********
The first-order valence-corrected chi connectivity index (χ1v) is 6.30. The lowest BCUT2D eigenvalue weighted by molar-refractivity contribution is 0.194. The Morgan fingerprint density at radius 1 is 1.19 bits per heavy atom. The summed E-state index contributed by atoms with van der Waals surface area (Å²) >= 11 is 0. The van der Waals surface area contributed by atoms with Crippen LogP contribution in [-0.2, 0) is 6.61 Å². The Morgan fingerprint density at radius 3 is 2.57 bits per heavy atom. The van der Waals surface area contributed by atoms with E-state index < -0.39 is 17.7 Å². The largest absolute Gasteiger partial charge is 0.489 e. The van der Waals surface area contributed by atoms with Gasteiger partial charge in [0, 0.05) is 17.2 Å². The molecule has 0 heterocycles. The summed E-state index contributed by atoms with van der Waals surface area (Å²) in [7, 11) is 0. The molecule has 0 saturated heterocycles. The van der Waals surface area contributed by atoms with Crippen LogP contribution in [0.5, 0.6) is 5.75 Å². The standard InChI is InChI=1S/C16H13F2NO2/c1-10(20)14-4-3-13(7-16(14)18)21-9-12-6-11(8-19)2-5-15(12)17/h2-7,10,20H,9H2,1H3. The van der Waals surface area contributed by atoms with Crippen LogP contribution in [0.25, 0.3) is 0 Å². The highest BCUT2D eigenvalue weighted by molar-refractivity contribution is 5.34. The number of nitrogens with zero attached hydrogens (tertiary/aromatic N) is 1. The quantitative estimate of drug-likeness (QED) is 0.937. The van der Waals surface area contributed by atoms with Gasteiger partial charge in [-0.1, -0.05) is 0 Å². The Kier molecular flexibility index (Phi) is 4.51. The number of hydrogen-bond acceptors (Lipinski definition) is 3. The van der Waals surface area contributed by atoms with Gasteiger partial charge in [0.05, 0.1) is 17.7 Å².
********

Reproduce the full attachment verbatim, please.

The first-order valence-corrected chi connectivity index (χ1v) is 6.30. The lowest BCUT2D eigenvalue weighted by molar-refractivity contribution is 0.194. The Morgan fingerprint density at radius 1 is 1.19 bits per heavy atom. The summed E-state index contributed by atoms with van der Waals surface area (Å²) >= 11 is 0. The van der Waals surface area contributed by atoms with Crippen LogP contribution in [-0.2, 0) is 6.61 Å². The Morgan fingerprint density at radius 3 is 2.57 bits per heavy atom. The van der Waals surface area contributed by atoms with E-state index < -0.39 is 17.7 Å². The largest absolute Gasteiger partial charge is 0.489 e. The van der Waals surface area contributed by atoms with Gasteiger partial charge in [0, 0.05) is 17.2 Å². The molecule has 0 heterocycles. The summed E-state index contributed by atoms with van der Waals surface area (Å²) in [7, 11) is 0. The molecule has 0 saturated heterocycles. The van der Waals surface area contributed by atoms with Crippen LogP contribution in [0.5, 0.6) is 5.75 Å². The standard InChI is InChI=1S/C16H13F2NO2/c1-10(20)14-4-3-13(7-16(14)18)21-9-12-6-11(8-19)2-5-15(12)17/h2-7,10,20H,9H2,1H3. The van der Waals surface area contributed by atoms with Crippen LogP contribution in [0.25, 0.3) is 0 Å². The highest BCUT2D eigenvalue weighted by molar-refractivity contribution is 5.34. The number of nitrogens with zero attached hydrogens (tertiary/aromatic N) is 1. The quantitative estimate of drug-likeness (QED) is 0.937. The van der Waals surface area contributed by atoms with Gasteiger partial charge in [-0.1, -0.05) is 0 Å². The Kier molecular flexibility index (Phi) is 4.51. The number of hydrogen-bond acceptors (Lipinski definition) is 3. The van der Waals surface area contributed by atoms with Gasteiger partial charge in [0.05, 0.1) is 17.7 Å².